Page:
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Techniques of recovery include: Data collection and analysis is oriented to answer questions of subsistence, mobility or settlement patterns, and economy.
The age of the pottery, in principle, may then be determined by the relation Age = Accumulated dose / Dose per year Although conceptually straightforward, TL has proven to to be far from simple in practice.
The most commonly used chronometic method is radiocarbon analysis.
It measures the decay of radioactive carbon (14C) that has been absorbed from the atmosphere by a plant or animal prior to its death.
In areas in which scientists have tree rings sequences that reach back thousands of years, they can examine the patterns of rings in the wood and determine when the wood was cut down.
This works better in temperate areas that have more distinct growing seasons (and this rings) and relatively long-lived tree species to provide a baseline.
These strata are often most visible in canyons or gorges which are good sites to find and identify fossils.
Stratigraphic dating is based on the principle of depositional superposition of layers of sediments called strata.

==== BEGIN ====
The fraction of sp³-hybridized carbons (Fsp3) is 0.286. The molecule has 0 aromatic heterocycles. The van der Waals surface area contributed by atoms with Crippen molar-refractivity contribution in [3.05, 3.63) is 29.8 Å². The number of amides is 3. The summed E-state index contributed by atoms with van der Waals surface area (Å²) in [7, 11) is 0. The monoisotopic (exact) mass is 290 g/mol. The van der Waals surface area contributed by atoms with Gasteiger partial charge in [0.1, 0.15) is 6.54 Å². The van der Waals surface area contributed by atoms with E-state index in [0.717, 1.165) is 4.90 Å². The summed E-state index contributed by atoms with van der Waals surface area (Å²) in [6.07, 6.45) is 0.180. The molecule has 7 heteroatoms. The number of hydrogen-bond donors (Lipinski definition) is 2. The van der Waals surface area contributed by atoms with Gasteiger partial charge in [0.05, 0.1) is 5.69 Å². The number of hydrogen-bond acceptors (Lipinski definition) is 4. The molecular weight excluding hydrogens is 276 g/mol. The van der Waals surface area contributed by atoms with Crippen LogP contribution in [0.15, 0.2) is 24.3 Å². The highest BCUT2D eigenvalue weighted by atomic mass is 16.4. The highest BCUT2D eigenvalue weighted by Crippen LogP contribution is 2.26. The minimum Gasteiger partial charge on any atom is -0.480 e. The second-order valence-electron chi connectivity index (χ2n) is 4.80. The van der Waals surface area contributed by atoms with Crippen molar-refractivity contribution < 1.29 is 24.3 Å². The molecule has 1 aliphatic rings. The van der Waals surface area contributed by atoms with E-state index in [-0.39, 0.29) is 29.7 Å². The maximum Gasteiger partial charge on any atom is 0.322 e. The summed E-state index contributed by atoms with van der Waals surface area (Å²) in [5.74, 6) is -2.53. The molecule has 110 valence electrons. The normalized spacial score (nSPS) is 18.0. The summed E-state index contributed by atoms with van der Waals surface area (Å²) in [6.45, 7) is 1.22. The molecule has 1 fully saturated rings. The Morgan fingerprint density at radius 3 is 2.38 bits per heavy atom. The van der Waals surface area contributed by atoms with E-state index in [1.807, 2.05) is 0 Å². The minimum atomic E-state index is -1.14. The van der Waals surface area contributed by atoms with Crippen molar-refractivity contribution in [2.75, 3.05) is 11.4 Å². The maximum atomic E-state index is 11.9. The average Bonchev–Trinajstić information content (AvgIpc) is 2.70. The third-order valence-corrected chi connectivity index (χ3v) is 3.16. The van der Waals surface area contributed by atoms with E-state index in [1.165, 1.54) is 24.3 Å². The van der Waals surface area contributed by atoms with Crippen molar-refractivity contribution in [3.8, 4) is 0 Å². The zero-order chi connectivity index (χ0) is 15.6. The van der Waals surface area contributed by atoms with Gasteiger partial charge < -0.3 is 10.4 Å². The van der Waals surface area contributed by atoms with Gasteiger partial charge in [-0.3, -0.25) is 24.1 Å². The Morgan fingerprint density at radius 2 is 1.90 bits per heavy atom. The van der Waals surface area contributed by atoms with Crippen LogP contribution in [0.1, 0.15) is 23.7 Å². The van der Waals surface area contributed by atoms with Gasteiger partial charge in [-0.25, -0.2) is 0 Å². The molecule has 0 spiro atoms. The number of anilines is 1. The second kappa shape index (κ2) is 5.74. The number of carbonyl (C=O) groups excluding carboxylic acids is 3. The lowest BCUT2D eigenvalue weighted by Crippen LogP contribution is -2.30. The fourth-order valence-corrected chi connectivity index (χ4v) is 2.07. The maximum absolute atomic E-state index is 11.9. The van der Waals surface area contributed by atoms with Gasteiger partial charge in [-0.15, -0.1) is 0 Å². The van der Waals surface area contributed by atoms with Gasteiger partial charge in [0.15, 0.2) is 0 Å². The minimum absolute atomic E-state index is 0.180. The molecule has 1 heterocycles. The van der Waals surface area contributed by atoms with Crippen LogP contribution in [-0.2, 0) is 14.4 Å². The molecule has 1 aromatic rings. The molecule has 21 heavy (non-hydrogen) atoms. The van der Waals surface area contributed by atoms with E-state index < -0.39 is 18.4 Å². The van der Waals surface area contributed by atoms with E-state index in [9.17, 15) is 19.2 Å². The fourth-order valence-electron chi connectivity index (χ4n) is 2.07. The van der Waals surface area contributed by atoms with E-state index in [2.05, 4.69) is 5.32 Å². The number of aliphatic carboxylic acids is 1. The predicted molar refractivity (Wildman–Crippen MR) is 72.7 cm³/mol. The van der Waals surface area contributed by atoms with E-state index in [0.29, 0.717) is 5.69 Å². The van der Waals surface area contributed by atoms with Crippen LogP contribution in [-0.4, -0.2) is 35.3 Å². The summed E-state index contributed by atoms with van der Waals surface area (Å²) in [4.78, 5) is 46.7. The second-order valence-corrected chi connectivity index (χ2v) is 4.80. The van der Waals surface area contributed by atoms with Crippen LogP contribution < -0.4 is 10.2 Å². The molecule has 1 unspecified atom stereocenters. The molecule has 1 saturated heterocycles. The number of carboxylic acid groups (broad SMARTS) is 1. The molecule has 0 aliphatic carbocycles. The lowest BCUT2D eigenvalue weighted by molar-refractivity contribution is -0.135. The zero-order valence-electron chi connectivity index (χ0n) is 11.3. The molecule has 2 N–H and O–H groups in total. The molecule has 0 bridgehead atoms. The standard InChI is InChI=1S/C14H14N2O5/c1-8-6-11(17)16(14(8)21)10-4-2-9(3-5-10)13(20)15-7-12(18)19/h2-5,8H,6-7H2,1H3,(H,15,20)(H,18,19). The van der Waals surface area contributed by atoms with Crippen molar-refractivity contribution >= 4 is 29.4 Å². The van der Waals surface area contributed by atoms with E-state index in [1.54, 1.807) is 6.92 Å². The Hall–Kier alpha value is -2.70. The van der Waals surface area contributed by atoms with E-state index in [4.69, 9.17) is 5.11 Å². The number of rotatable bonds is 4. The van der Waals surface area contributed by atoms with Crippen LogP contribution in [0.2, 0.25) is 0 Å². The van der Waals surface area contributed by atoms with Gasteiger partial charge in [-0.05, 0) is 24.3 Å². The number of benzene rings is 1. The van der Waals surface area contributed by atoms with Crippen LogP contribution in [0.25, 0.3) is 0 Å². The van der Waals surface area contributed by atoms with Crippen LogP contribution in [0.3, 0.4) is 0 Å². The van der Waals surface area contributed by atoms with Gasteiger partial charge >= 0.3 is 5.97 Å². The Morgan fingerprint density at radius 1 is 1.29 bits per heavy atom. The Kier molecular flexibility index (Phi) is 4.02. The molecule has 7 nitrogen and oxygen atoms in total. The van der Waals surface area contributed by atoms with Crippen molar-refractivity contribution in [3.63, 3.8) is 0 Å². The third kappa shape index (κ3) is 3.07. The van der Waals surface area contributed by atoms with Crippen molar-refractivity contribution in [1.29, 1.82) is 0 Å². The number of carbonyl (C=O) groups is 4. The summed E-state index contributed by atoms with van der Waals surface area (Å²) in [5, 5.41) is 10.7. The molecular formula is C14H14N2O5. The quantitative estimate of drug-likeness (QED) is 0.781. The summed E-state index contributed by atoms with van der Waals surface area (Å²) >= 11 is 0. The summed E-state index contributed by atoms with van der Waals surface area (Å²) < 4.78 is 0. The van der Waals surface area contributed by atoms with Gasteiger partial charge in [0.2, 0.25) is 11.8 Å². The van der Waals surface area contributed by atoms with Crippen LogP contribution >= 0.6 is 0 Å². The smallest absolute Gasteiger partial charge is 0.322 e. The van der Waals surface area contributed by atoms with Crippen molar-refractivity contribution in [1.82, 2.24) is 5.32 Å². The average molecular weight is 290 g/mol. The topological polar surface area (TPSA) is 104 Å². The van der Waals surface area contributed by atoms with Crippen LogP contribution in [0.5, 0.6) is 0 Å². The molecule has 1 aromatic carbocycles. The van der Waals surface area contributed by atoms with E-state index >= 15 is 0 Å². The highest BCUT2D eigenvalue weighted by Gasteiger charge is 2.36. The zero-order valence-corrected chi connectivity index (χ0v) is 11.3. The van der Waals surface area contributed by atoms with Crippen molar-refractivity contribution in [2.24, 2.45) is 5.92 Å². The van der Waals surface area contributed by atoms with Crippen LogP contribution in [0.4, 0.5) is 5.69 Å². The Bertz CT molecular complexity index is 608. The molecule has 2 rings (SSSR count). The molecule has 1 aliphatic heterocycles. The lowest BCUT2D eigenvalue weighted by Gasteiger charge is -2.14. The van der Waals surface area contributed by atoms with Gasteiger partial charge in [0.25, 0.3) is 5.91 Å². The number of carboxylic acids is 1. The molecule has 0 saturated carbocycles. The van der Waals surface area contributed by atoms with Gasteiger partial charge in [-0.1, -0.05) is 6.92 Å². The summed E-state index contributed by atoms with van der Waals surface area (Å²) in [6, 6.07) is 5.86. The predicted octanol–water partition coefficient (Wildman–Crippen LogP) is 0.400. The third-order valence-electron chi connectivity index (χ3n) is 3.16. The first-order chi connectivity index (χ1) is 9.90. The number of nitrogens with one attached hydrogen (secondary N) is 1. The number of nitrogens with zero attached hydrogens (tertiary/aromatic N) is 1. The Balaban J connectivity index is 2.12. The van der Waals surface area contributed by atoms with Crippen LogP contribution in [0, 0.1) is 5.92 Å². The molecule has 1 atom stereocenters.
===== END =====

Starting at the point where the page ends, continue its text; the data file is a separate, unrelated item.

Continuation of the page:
They do not, however, give "absolute" dates because they merely provide a statistical probability that a given date falls within a certain range of age expressed in years.
Chronometric methods include radiocarbon, potassium-argon, fission-track, and thermoluminescence.
This number is usually written as a range, with plus or minus 40 years (1 standard deviation of error) and the theoretical absolute limit of this method is 80,000 years ago, although the practical limit is close to 50,000 years ago.
Because the pool of radioactive carbon in the atmosphere (a result of bombardment of nitrogen by neutrons from cosmic radiation) has not been constant through time, calibration curves based on dendrochronology (tree ring dating) and glacial ice cores, are now used to adjust radiocarbon years to calendrical years.